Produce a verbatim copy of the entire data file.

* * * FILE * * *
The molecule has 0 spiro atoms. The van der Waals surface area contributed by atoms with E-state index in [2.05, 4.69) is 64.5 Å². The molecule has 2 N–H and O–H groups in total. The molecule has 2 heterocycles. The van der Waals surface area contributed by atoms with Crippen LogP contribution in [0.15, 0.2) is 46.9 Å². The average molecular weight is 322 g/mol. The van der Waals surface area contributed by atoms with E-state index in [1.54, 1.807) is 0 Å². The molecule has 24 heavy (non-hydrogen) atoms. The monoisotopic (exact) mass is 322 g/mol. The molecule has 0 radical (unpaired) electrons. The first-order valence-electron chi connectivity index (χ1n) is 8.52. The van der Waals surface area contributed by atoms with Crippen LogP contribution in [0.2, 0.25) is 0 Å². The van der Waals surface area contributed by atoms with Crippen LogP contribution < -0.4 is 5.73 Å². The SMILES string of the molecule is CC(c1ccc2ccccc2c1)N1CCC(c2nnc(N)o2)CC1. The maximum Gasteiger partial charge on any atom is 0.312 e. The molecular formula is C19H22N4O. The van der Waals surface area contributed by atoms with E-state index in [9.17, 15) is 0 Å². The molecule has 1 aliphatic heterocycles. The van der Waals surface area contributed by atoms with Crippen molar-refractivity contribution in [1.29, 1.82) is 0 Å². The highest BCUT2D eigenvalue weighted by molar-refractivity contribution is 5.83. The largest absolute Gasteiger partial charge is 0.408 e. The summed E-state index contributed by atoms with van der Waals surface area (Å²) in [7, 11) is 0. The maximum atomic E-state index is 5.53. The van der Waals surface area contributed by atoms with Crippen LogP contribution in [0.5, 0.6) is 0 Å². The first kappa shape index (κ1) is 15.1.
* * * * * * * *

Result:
The molecule has 0 spiro atoms. The van der Waals surface area contributed by atoms with E-state index in [2.05, 4.69) is 64.5 Å². The molecule has 2 N–H and O–H groups in total. The molecule has 2 heterocycles. The van der Waals surface area contributed by atoms with Crippen LogP contribution in [0.15, 0.2) is 46.9 Å². The average molecular weight is 322 g/mol. The van der Waals surface area contributed by atoms with E-state index in [1.54, 1.807) is 0 Å². The molecule has 24 heavy (non-hydrogen) atoms. The monoisotopic (exact) mass is 322 g/mol. The molecule has 0 radical (unpaired) electrons. The first-order valence-electron chi connectivity index (χ1n) is 8.52. The van der Waals surface area contributed by atoms with Crippen LogP contribution in [0.2, 0.25) is 0 Å². The van der Waals surface area contributed by atoms with Crippen LogP contribution < -0.4 is 5.73 Å². The SMILES string of the molecule is CC(c1ccc2ccccc2c1)N1CCC(c2nnc(N)o2)CC1. The maximum Gasteiger partial charge on any atom is 0.312 e. The molecular formula is C19H22N4O. The van der Waals surface area contributed by atoms with E-state index in [9.17, 15) is 0 Å². The molecule has 1 aliphatic heterocycles. The van der Waals surface area contributed by atoms with Crippen molar-refractivity contribution in [1.29, 1.82) is 0 Å². The highest BCUT2D eigenvalue weighted by molar-refractivity contribution is 5.83. The largest absolute Gasteiger partial charge is 0.408 e. The summed E-state index contributed by atoms with van der Waals surface area (Å²) in [7, 11) is 0. The maximum atomic E-state index is 5.53. The van der Waals surface area contributed by atoms with Crippen LogP contribution in [0.5, 0.6) is 0 Å². The first kappa shape index (κ1) is 15.1.